When you swamp your boat, you’ll have a lot less trouble pumping it out, or otherwise handling it, if you have the additional partitioned space.

Tsunami 120
Took a friend to Paddlesports to look at kayaks. She bought a Tsunami 120 and is a happy paddler even in the rain !


Tsunami 140
Tsunami 140 has stern and bow bulkheads with an additional 10" bow hatch. Definitely more storage and accessibility.

Hard chines on Tsunami
I’m also told the hard chines make for a much better on the secondary stability. I’m definitely thinking I’m getting the Tsunami 140. I appreciate all the input from everyone. I’ll keep reading if anyone has anything else to say. Thanks!

Spot on assessment
We have 2 kayaks and those happen to be the two. If you’re looking for something for touring… get the wilderness. It’s a great boat. The one hatch on the Manitou is small. You could get a tent, one drybag and a cookset in it. The rest will go on top.

My 140…



from a bells and whistles standpoint the Tsunami is obviously ahead of the game and if their prices are similar reflecting the age difference I could see the Tsunami winning hands down. What I’m wondering is if the handling and weight of the Manitou will better match your use. The Manitou is noticeably lighter, 15lbs is a huge difference. I’ve never paddled a Tsunami but I’ve paddled the Manitou13 and it’s a very good paddling kayak. The “day hatch” on the Tsunami is pure marketing hokum as it’s not seperated by another bulkhead.

marketing chines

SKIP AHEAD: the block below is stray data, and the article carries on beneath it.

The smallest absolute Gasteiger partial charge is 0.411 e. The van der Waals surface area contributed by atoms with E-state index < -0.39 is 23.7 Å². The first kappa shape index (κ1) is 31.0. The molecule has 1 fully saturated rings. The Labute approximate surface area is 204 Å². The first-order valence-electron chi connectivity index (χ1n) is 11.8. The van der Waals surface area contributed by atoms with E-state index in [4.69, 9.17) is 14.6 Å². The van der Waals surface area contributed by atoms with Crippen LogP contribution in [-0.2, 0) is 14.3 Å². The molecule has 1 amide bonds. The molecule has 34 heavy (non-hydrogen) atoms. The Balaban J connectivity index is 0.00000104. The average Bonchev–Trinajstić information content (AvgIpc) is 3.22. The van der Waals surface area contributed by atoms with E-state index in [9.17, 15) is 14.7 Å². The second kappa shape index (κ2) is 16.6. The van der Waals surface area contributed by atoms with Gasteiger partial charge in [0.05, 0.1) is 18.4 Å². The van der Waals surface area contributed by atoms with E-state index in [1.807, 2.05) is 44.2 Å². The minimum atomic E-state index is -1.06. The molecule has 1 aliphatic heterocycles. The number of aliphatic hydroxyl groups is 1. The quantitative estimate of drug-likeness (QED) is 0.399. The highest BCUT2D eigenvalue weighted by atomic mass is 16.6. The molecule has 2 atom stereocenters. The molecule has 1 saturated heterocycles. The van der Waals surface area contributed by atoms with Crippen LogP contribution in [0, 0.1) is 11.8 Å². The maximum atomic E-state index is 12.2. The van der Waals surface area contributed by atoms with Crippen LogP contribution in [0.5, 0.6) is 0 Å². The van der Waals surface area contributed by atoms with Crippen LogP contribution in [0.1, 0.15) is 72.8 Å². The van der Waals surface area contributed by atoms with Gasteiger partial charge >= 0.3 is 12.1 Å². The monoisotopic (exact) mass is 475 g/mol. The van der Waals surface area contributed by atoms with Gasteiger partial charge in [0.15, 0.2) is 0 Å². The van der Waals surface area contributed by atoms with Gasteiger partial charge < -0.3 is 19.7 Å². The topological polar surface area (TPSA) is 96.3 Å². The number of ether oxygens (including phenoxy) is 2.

putting edges into plastic molded hulls is a way to get some rigidity into them.

weight difference
Manitou 13 is 45 lbs, Tsunami 14ft is 55 lbs. Do you think the handling would be noticeably better with the Manitou over the Tsunami?

Ultimately what I want
Again, ultimately I’m more interested in performance, tracking, handling, speed and stability. Mostly doing day paddling. Tsunami seems like a better boat. I tend to keep things for a long time. I’m wondering if I’ll “outgrow” the Manitou faster as I get more experienced.

feel of a kayak

Since both boats are day touring and are pretty equal all and all.

You can talk numbers, sizes, outfitting and length till the end of time.

The one most important part of kayaking is how does the boat feel to you?

Tsunami Wins

– Last Updated: May-15-10 10:49 AM EST –

Except for price, the Tsunami wins hands down...but you get what pay for. It is 1 ft longer for easier paddling and more speed (yes, 1 ft makes a difference), has two bulkheads, two cargo hatches and a day hatch (day hatches are great for keys, camera, wallet etc and definitely not hype). Rudder can be mounted. It weighs 10lbs more but the place you notice this is when lifting on a car top...tall SUVs are way more difficult than the height of a subcompact.

The Manitou has one rear hatch, no day hatch, not rudder compatible...you get less and it costs less.